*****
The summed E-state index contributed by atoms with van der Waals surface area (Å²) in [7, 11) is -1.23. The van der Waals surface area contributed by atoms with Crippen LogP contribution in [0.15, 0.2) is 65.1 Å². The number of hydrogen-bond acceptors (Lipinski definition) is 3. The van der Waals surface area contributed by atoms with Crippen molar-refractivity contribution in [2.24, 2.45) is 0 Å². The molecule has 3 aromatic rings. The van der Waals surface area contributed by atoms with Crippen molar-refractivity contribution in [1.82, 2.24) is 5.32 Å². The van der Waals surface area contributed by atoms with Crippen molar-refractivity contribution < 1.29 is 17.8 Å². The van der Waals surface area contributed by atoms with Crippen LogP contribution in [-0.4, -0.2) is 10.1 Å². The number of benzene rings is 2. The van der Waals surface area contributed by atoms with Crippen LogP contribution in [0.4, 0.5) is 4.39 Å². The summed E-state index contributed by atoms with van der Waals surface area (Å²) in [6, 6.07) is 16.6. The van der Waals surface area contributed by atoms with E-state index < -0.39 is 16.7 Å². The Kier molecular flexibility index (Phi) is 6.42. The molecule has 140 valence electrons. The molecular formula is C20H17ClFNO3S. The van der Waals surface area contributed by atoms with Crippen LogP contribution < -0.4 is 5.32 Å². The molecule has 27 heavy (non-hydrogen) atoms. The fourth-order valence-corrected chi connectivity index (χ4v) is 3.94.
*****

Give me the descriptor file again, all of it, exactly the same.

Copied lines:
The summed E-state index contributed by atoms with van der Waals surface area (Å²) in [7, 11) is -1.23. The van der Waals surface area contributed by atoms with Crippen LogP contribution in [0.15, 0.2) is 65.1 Å². The number of hydrogen-bond acceptors (Lipinski definition) is 3. The van der Waals surface area contributed by atoms with Crippen molar-refractivity contribution in [2.24, 2.45) is 0 Å². The molecule has 3 aromatic rings. The van der Waals surface area contributed by atoms with Crippen molar-refractivity contribution in [1.82, 2.24) is 5.32 Å². The van der Waals surface area contributed by atoms with Crippen molar-refractivity contribution < 1.29 is 17.8 Å². The van der Waals surface area contributed by atoms with Crippen LogP contribution in [-0.4, -0.2) is 10.1 Å². The number of benzene rings is 2. The van der Waals surface area contributed by atoms with Crippen LogP contribution in [0.4, 0.5) is 4.39 Å². The summed E-state index contributed by atoms with van der Waals surface area (Å²) in [6, 6.07) is 16.6. The van der Waals surface area contributed by atoms with E-state index < -0.39 is 16.7 Å². The Kier molecular flexibility index (Phi) is 6.42. The molecule has 140 valence electrons. The molecular formula is C20H17ClFNO3S. The van der Waals surface area contributed by atoms with Crippen LogP contribution < -0.4 is 5.32 Å². The molecule has 27 heavy (non-hydrogen) atoms. The fourth-order valence-corrected chi connectivity index (χ4v) is 3.94.